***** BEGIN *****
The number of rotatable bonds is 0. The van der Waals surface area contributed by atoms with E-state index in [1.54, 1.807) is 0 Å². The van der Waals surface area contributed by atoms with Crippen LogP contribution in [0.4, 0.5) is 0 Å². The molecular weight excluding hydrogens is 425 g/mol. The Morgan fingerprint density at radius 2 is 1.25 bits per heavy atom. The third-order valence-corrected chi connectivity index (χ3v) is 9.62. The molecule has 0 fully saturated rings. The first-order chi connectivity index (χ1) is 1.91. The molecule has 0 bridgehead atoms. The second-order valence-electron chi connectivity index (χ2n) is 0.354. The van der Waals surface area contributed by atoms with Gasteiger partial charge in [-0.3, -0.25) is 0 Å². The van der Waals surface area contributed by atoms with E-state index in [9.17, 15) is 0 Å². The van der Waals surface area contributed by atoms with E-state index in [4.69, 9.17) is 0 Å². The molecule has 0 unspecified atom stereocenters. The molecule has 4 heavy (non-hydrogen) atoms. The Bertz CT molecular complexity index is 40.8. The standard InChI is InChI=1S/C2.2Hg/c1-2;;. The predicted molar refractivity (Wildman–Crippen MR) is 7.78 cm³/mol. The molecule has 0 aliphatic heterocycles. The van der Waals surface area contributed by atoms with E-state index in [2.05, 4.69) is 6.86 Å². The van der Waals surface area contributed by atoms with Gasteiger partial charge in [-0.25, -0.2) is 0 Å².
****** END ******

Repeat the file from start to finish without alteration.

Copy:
The number of rotatable bonds is 0. The van der Waals surface area contributed by atoms with E-state index in [1.54, 1.807) is 0 Å². The van der Waals surface area contributed by atoms with Crippen LogP contribution in [0.4, 0.5) is 0 Å². The molecular weight excluding hydrogens is 425 g/mol. The Morgan fingerprint density at radius 2 is 1.25 bits per heavy atom. The third-order valence-corrected chi connectivity index (χ3v) is 9.62. The molecule has 0 fully saturated rings. The first-order chi connectivity index (χ1) is 1.91. The molecule has 0 bridgehead atoms. The second-order valence-electron chi connectivity index (χ2n) is 0.354. The van der Waals surface area contributed by atoms with Gasteiger partial charge in [-0.3, -0.25) is 0 Å². The van der Waals surface area contributed by atoms with E-state index in [9.17, 15) is 0 Å². The van der Waals surface area contributed by atoms with E-state index in [4.69, 9.17) is 0 Å². The molecule has 0 unspecified atom stereocenters. The molecule has 4 heavy (non-hydrogen) atoms. The Bertz CT molecular complexity index is 40.8. The standard InChI is InChI=1S/C2.2Hg/c1-2;;. The predicted molar refractivity (Wildman–Crippen MR) is 7.78 cm³/mol. The molecule has 0 aliphatic heterocycles. The van der Waals surface area contributed by atoms with E-state index in [2.05, 4.69) is 6.86 Å². The van der Waals surface area contributed by atoms with Gasteiger partial charge in [-0.25, -0.2) is 0 Å².